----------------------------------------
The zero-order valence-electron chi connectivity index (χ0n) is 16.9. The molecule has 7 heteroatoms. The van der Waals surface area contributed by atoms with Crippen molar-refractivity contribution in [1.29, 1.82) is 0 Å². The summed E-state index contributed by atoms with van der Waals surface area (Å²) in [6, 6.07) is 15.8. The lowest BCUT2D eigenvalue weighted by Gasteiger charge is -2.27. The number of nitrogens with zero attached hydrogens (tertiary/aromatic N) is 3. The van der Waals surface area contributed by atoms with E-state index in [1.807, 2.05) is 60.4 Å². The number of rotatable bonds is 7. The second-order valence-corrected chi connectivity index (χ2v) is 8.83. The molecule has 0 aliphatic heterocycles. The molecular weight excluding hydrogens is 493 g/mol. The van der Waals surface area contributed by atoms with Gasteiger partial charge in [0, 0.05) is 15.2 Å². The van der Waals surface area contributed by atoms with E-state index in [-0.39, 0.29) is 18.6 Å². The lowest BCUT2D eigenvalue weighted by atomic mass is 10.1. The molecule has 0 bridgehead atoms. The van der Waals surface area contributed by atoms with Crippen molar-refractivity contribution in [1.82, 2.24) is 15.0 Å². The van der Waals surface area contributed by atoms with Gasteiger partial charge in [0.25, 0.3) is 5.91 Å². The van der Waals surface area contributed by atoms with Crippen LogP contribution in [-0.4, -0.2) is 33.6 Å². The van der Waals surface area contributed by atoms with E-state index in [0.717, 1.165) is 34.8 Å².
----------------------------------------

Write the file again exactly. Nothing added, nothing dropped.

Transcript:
The zero-order valence-electron chi connectivity index (χ0n) is 16.9. The molecule has 7 heteroatoms. The van der Waals surface area contributed by atoms with Crippen molar-refractivity contribution in [1.29, 1.82) is 0 Å². The summed E-state index contributed by atoms with van der Waals surface area (Å²) in [6, 6.07) is 15.8. The lowest BCUT2D eigenvalue weighted by Gasteiger charge is -2.27. The number of nitrogens with zero attached hydrogens (tertiary/aromatic N) is 3. The van der Waals surface area contributed by atoms with E-state index in [1.807, 2.05) is 60.4 Å². The number of rotatable bonds is 7. The second-order valence-corrected chi connectivity index (χ2v) is 8.83. The molecule has 0 aliphatic heterocycles. The molecular weight excluding hydrogens is 493 g/mol. The van der Waals surface area contributed by atoms with Gasteiger partial charge in [0, 0.05) is 15.2 Å². The van der Waals surface area contributed by atoms with E-state index in [-0.39, 0.29) is 18.6 Å². The lowest BCUT2D eigenvalue weighted by atomic mass is 10.1. The molecule has 0 bridgehead atoms. The van der Waals surface area contributed by atoms with Crippen molar-refractivity contribution in [1.82, 2.24) is 15.0 Å². The van der Waals surface area contributed by atoms with Gasteiger partial charge in [0.25, 0.3) is 5.91 Å². The van der Waals surface area contributed by atoms with Crippen LogP contribution in [-0.4, -0.2) is 33.6 Å². The van der Waals surface area contributed by atoms with E-state index in [0.717, 1.165) is 34.8 Å².